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Argentina sets gold standard

ATHENS, Greece -- Only time will tell how Argentina's fabulous Olympic run will be viewed in international soccer history.

Like it or not, Olympic fans, but the Summer Games are but a mere blip on the way to the World Cup for many teams. Now, that's where soccer greatness and failure are truly measured.

By itself, the Argentines' accomplishment was quite extraordinary, imposing and astonishing, considering the long and storied history of the competition. They ran the table, winning all six of their matches while outscoring their opposition, 17-0, and becoming the first champion in 22 Olympic soccer tournaments not to concede a goal.

It is one of the greatest, if not the greatest Olympic triumph, of all time.

Their final victory, however, was hardly anything to write home about, a 1-0 win over Paraguay at Olympic Stadium on Saturday morning (yes, Saturday morning; the game kicked off at 10 a.m.).

Carlos Tevez, undisputedly the man of the tournament, scored the lone goal of the match in the 18th minute, but for the rest of the game he was rather muted. Perhaps he was slowed down by a rather unexpected elbow by Paraguay captain and defender Carlos Gamarra.

It earned Gamarra a yellow card, but his calculated risk was worth it. Tevez had some other dangerous chances, but he never scored or set up a goal the rest of the way.

If game officials protect Tevez, then there is little doubt he is headed for a prosperous and productive career, most likely in Europe. He is likely to remain with Boca Juniors for another year as the Argentine First Division club hopes his price tag goes through the roof. Don't bet against it if he continues his marvelous performances.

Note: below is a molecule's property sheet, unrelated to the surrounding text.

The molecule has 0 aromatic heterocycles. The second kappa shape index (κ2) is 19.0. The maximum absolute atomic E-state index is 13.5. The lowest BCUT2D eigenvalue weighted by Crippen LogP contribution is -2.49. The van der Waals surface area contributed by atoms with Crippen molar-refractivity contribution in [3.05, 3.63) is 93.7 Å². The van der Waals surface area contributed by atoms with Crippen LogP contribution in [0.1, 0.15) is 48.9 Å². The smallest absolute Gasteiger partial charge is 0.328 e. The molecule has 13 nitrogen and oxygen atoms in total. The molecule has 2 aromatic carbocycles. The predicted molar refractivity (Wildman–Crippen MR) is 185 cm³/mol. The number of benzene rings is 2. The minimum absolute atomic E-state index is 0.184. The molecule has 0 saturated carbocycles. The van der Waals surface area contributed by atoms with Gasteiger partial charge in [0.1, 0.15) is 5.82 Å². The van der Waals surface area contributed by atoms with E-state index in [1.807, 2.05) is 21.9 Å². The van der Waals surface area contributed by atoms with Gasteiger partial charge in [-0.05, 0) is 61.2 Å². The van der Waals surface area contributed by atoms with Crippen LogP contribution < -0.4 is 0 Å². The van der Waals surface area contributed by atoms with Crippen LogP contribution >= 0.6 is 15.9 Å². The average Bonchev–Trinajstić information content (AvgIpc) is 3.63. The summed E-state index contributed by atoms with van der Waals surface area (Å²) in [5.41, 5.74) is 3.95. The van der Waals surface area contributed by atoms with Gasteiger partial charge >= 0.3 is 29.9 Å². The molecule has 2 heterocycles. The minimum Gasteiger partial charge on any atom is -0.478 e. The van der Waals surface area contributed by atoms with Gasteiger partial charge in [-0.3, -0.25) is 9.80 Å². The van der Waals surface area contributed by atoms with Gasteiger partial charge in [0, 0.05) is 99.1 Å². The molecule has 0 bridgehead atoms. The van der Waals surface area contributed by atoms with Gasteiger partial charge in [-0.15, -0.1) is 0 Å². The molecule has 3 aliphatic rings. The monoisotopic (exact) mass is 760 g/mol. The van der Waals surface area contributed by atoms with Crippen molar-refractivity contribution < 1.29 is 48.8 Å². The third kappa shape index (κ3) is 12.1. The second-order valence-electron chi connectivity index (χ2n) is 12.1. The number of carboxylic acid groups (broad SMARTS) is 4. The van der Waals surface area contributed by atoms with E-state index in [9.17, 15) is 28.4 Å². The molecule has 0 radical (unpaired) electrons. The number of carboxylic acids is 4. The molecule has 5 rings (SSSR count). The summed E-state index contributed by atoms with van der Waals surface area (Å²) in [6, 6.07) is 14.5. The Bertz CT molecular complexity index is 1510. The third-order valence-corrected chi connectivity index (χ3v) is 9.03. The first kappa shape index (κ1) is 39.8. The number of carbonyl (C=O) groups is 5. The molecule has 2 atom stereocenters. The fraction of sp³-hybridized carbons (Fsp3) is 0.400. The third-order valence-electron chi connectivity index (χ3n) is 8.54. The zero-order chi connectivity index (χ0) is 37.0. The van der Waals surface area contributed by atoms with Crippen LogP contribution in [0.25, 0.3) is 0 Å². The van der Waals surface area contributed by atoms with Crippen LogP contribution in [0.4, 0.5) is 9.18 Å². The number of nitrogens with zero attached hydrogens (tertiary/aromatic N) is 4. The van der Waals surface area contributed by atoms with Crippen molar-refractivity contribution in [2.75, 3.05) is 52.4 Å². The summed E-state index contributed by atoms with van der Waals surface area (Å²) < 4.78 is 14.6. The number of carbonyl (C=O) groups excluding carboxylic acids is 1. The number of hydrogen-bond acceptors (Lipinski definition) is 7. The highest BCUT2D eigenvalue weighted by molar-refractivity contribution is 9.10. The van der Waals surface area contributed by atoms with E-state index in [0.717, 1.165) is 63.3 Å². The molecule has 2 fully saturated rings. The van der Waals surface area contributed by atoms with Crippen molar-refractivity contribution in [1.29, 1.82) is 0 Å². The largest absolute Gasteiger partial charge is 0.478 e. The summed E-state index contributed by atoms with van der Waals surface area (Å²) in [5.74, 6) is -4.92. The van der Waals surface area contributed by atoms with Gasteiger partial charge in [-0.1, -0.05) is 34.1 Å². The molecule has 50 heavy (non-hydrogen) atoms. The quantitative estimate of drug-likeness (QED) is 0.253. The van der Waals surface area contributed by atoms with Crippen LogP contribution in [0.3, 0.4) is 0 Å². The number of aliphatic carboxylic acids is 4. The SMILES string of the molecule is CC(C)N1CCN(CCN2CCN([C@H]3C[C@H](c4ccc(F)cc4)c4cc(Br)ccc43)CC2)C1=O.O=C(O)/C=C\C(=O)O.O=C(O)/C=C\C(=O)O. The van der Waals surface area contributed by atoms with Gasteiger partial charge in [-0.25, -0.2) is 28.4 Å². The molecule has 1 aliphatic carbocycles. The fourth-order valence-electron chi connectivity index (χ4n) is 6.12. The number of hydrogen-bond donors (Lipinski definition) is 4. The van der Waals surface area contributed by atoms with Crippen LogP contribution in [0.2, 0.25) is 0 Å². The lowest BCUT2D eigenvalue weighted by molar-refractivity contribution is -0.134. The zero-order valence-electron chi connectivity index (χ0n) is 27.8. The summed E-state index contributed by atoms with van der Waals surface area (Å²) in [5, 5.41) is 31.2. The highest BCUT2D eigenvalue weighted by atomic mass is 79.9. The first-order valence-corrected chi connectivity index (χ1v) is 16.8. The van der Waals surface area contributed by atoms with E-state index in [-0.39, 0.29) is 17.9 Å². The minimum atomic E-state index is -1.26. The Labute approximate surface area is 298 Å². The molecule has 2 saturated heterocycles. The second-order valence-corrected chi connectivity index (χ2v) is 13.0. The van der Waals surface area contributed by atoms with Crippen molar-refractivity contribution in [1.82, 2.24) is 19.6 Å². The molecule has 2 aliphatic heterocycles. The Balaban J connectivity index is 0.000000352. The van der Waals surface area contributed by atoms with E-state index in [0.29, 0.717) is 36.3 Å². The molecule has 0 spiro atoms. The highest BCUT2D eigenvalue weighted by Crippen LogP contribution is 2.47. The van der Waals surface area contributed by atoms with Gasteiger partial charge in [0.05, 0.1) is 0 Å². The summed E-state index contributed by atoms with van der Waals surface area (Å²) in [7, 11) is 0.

As the leading Olympic goal-scorer and his overall performance, Tevez's Olympic legacy is secure, Argentina coach Marcelo Bielsa, who doesn't like to single out any of his players, said that midfielder Andres D'Alessandro and Tevez will become "elite sportsmen."

A number of teams have used the Olympics as a stepping stone to World Cup or international glory:

Start with the marvelous Uruguayan teams of the Twenties that captured gold medals at the 1924 and 1928 Summer Games and then the very first World Cup in Montevideo in 1930.

Continue with the 1948 Swedish Olympic gold-medal winning team, which used several players on its runner-up side at the 1958 Olympics to Brazil and a certain 17-year-old debutante named Pele.

And finish with the rousing 1952 triumph by the Magic Magyars of Hungary. They bested virtually everything thrown in their path -- remember that stunning 6-3 win in England in 1953? -- before losing the lead and eventually the game to eventual world champion Germany in 1954.

Asked if he thought Olympic gold was a stepping stone to World Cup triumph, Bielsa replied, "I think these are two completely different individual competitions. Success here doesn't mean we'll get anything in the World Cup. If a team doesn't play here, I don't know if the World Cup will be ... unsuccessful for them."

Bielsa was absolutely right.

In recent years, Olympic success has not meant triumph at the international level or in the World Cup:

  • The Soviet Union won in 1988, but no Russian team since then has reached the World Cup semifinals.

  • Spain captured Olympic gold in 1992, but the Spanish have continued a frustrating history of finding ways to trip themselves at the World Cup.

  • Nigeria pulled off two consecutive knockout round comebacks against vaunted sides from Brazil and Argentina in 1996, but has struggled to get past the second round in 1998 and 2002.

  • And Cameroon, the 2000 champions, did not make much of a splash at Korea/Japan 2002, while WC debutantes Senegal did, stunning defending champion France in the tournament opener and actually getting out of the first round.

    The jury, of course, is still out on Argentina, although the pieces are there for some success at Germany in two years time. Bielsa included eight players from his National Team on his Olympic squad. It was all very legal in this Under-23 competition, since teams are allowed as many as three over-23 players.